Soon shall thy lord prefer thee to the
Of his own consort; and unnumbered cares
Befitting his imperial dignity
Shall constantly engross thee. Then the bliss
Of bearing him a son—a noble boy,
Bright as the day-star, shall transport thy soul
With new delights, and little shalt thou reck
Of the light sorrow that afflicts thee now
At parting from thy father and thy friends.
[[S’]AKOONTALA throws herself at her foster-father’s feet.
Blessings on thee, my child! May all my hopes of thee be realized!
[S’]AKOONTALA [Approaching her friends.
Come, my two loved companions, embrace me both of you together.
PRIYAMVADA AND ANASUYA. [Embracing her.
Dear [S’]akoontala, remember, if the King should by any chance be slow in recognizing you, you have only to show him this ring, on which his own name is engraved.
The bare thought of it puts me in a tremor.
PRIYAMVADA AND ANASUYA.
There is no real cause for fear, dearest. Excessive affection is too apt to suspect evil where none exists.
Come, lady, we must hasten on. The sun is rising in the heavens.
[S’]AKOONTALA. [Looking towards the hermitage.
Dear father, when shall I ever see this hallowed grove again?
I will tell thee; listen:—
When thou hast passed a long and blissful
As King Dushyanta’s queen, and jointly shared
With all the earth his ever-watchful care;
And hast beheld thine own heroic son,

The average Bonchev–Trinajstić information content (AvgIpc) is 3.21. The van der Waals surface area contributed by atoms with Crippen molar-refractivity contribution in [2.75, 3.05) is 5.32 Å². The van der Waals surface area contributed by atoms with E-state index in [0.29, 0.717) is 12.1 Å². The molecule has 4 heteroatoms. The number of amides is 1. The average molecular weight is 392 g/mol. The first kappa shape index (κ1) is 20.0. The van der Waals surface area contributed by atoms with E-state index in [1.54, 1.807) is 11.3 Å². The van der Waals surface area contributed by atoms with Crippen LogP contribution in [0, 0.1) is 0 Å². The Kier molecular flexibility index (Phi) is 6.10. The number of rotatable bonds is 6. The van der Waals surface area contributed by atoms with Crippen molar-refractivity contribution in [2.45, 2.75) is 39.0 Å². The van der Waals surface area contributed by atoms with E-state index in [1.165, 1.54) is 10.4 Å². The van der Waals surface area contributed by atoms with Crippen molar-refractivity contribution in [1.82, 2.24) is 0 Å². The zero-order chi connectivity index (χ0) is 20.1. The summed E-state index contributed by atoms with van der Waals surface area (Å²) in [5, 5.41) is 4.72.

Matchless in arms, united to a bride
In happy wedlock; when his aged sire,
Thy faithful husband, hath to him resigned
The helm of state; then, weary of the world,
Together with Dushyanta thou shalt seek
The calm seclusion of thy former home;
There amid holy scenes to be at peace,
Till thy pure spirit gain its last release.
Come, my child, the favourable time for our journey is fast passing. Let thy father return. Venerable Sire, be thou the first to move homewards, or these last words will never end.
Daughter, detain me no longer. My religious duties must not be interrupted.
[S’]AKOONTALA. [Again embracing her foster-father.
Beloved father, thy frame is much enfeebled by penitential exercises. Do not, oh! do not, allow thyself to sorrow too much on my account.
How, O my child, shall my bereaved heart
Forget its bitterness, when, day by day,
Full in my sight shall grow the tender plants
Reared by thy care, or sprang from hallowed grain
Which thy loved hands have strewn around the door—
A frequent offering to our household gods?